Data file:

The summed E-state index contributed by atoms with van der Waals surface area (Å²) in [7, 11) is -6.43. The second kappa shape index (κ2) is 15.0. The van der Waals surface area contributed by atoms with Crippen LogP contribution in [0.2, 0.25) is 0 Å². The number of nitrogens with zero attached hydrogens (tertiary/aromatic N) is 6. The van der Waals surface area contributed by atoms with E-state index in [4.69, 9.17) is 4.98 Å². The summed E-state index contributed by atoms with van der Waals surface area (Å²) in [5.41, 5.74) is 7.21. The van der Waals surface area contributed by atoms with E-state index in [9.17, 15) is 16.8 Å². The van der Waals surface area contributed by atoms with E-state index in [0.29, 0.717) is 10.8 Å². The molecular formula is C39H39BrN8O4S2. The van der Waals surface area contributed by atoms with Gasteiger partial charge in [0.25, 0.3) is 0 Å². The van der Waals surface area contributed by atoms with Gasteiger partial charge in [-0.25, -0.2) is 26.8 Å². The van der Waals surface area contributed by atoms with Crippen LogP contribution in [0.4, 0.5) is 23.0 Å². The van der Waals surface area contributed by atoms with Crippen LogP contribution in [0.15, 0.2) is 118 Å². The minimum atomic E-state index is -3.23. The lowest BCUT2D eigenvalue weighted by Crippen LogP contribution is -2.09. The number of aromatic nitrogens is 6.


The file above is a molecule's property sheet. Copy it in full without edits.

The summed E-state index contributed by atoms with van der Waals surface area (Å²) in [7, 11) is -6.43. The second kappa shape index (κ2) is 15.0. The van der Waals surface area contributed by atoms with Crippen LogP contribution in [0.2, 0.25) is 0 Å². The number of nitrogens with zero attached hydrogens (tertiary/aromatic N) is 6. The van der Waals surface area contributed by atoms with E-state index in [4.69, 9.17) is 4.98 Å². The summed E-state index contributed by atoms with van der Waals surface area (Å²) in [5.41, 5.74) is 7.21. The van der Waals surface area contributed by atoms with E-state index in [9.17, 15) is 16.8 Å². The van der Waals surface area contributed by atoms with E-state index in [0.29, 0.717) is 10.8 Å². The molecular formula is C39H39BrN8O4S2. The van der Waals surface area contributed by atoms with Gasteiger partial charge in [0.25, 0.3) is 0 Å². The van der Waals surface area contributed by atoms with Gasteiger partial charge in [-0.25, -0.2) is 26.8 Å². The van der Waals surface area contributed by atoms with Crippen LogP contribution in [0.4, 0.5) is 23.0 Å². The van der Waals surface area contributed by atoms with Crippen LogP contribution in [0.15, 0.2) is 118 Å². The minimum atomic E-state index is -3.23. The lowest BCUT2D eigenvalue weighted by Crippen LogP contribution is -2.09. The number of aromatic nitrogens is 6.